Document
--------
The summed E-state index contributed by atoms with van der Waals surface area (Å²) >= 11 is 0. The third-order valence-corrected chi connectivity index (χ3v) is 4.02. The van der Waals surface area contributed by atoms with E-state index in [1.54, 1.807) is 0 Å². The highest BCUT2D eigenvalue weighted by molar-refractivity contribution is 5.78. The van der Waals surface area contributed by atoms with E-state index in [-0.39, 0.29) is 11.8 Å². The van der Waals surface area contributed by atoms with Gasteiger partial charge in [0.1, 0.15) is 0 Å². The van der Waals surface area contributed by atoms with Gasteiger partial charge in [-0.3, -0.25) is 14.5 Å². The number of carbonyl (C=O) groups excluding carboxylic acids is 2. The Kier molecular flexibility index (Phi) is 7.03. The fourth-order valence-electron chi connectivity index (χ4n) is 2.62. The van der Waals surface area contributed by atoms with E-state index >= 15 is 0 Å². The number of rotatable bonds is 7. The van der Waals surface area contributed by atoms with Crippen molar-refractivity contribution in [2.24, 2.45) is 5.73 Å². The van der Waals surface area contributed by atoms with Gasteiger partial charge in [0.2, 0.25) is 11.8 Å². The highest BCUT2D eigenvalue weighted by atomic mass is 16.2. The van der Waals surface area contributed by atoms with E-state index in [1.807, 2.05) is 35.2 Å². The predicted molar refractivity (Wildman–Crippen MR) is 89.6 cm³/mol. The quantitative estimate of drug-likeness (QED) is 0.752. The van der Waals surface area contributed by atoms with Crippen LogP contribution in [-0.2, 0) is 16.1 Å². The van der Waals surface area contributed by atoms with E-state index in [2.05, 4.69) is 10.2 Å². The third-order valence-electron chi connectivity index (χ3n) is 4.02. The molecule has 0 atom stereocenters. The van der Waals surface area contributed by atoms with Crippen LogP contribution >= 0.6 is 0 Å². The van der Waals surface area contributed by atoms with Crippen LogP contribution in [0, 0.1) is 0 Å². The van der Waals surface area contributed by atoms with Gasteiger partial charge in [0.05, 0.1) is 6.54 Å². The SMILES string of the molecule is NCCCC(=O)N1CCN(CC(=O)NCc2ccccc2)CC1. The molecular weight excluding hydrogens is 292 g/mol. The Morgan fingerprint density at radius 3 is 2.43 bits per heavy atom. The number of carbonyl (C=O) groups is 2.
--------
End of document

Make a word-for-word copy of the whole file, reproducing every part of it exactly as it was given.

The summed E-state index contributed by atoms with van der Waals surface area (Å²) >= 11 is 0. The third-order valence-corrected chi connectivity index (χ3v) is 4.02. The van der Waals surface area contributed by atoms with E-state index in [1.54, 1.807) is 0 Å². The highest BCUT2D eigenvalue weighted by molar-refractivity contribution is 5.78. The van der Waals surface area contributed by atoms with E-state index in [-0.39, 0.29) is 11.8 Å². The van der Waals surface area contributed by atoms with Gasteiger partial charge in [0.1, 0.15) is 0 Å². The van der Waals surface area contributed by atoms with Gasteiger partial charge in [-0.3, -0.25) is 14.5 Å². The number of carbonyl (C=O) groups excluding carboxylic acids is 2. The Kier molecular flexibility index (Phi) is 7.03. The fourth-order valence-electron chi connectivity index (χ4n) is 2.62. The van der Waals surface area contributed by atoms with E-state index >= 15 is 0 Å². The number of rotatable bonds is 7. The van der Waals surface area contributed by atoms with Crippen molar-refractivity contribution in [2.24, 2.45) is 5.73 Å². The van der Waals surface area contributed by atoms with Gasteiger partial charge in [0.2, 0.25) is 11.8 Å². The highest BCUT2D eigenvalue weighted by atomic mass is 16.2. The van der Waals surface area contributed by atoms with E-state index in [1.807, 2.05) is 35.2 Å². The predicted molar refractivity (Wildman–Crippen MR) is 89.6 cm³/mol. The quantitative estimate of drug-likeness (QED) is 0.752. The van der Waals surface area contributed by atoms with Crippen LogP contribution in [-0.2, 0) is 16.1 Å². The van der Waals surface area contributed by atoms with E-state index in [2.05, 4.69) is 10.2 Å². The third-order valence-electron chi connectivity index (χ3n) is 4.02. The molecule has 0 atom stereocenters. The van der Waals surface area contributed by atoms with Crippen LogP contribution >= 0.6 is 0 Å². The van der Waals surface area contributed by atoms with Crippen LogP contribution in [0, 0.1) is 0 Å². The van der Waals surface area contributed by atoms with Gasteiger partial charge in [0.05, 0.1) is 6.54 Å². The SMILES string of the molecule is NCCCC(=O)N1CCN(CC(=O)NCc2ccccc2)CC1. The molecular weight excluding hydrogens is 292 g/mol. The Morgan fingerprint density at radius 3 is 2.43 bits per heavy atom. The number of carbonyl (C=O) groups is 2.